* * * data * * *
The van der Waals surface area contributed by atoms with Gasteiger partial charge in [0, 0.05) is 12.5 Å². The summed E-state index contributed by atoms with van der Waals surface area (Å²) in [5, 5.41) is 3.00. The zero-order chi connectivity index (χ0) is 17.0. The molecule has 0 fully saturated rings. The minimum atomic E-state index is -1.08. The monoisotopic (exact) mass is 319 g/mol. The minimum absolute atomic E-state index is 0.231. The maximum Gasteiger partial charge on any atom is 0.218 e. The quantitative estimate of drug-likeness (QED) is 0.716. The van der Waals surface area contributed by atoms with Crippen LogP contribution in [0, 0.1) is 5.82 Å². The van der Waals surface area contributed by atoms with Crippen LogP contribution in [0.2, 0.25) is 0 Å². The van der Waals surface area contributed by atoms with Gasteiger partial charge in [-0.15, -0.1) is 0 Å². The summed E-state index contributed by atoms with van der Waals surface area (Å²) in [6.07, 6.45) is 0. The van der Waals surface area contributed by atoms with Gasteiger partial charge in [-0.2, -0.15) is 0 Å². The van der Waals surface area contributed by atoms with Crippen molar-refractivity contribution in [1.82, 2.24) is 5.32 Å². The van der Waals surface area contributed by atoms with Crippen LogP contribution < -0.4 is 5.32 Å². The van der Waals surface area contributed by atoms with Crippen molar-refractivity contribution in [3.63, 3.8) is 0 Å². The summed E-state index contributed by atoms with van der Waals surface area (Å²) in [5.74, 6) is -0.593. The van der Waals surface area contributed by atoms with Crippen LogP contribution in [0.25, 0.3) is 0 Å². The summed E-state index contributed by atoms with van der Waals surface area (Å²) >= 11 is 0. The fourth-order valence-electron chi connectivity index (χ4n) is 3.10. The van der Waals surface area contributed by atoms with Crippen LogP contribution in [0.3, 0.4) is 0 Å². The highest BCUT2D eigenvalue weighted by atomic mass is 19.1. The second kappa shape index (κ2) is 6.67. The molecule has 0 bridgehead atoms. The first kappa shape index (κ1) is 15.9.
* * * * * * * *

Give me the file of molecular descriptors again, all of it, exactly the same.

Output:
The van der Waals surface area contributed by atoms with Gasteiger partial charge in [0, 0.05) is 12.5 Å². The summed E-state index contributed by atoms with van der Waals surface area (Å²) in [5, 5.41) is 3.00. The zero-order chi connectivity index (χ0) is 17.0. The molecule has 0 fully saturated rings. The minimum atomic E-state index is -1.08. The monoisotopic (exact) mass is 319 g/mol. The minimum absolute atomic E-state index is 0.231. The maximum Gasteiger partial charge on any atom is 0.218 e. The quantitative estimate of drug-likeness (QED) is 0.716. The van der Waals surface area contributed by atoms with Crippen LogP contribution in [0, 0.1) is 5.82 Å². The van der Waals surface area contributed by atoms with Crippen LogP contribution in [0.2, 0.25) is 0 Å². The van der Waals surface area contributed by atoms with Gasteiger partial charge in [-0.15, -0.1) is 0 Å². The summed E-state index contributed by atoms with van der Waals surface area (Å²) in [6.07, 6.45) is 0. The van der Waals surface area contributed by atoms with Gasteiger partial charge in [-0.2, -0.15) is 0 Å². The van der Waals surface area contributed by atoms with Crippen molar-refractivity contribution in [1.82, 2.24) is 5.32 Å². The van der Waals surface area contributed by atoms with Crippen LogP contribution < -0.4 is 5.32 Å². The van der Waals surface area contributed by atoms with Crippen molar-refractivity contribution in [3.63, 3.8) is 0 Å². The summed E-state index contributed by atoms with van der Waals surface area (Å²) in [5.74, 6) is -0.593. The van der Waals surface area contributed by atoms with Crippen LogP contribution in [0.25, 0.3) is 0 Å². The summed E-state index contributed by atoms with van der Waals surface area (Å²) >= 11 is 0. The fourth-order valence-electron chi connectivity index (χ4n) is 3.10. The van der Waals surface area contributed by atoms with Crippen LogP contribution in [0.3, 0.4) is 0 Å². The highest BCUT2D eigenvalue weighted by atomic mass is 19.1. The second kappa shape index (κ2) is 6.67. The molecule has 0 bridgehead atoms. The first kappa shape index (κ1) is 15.9.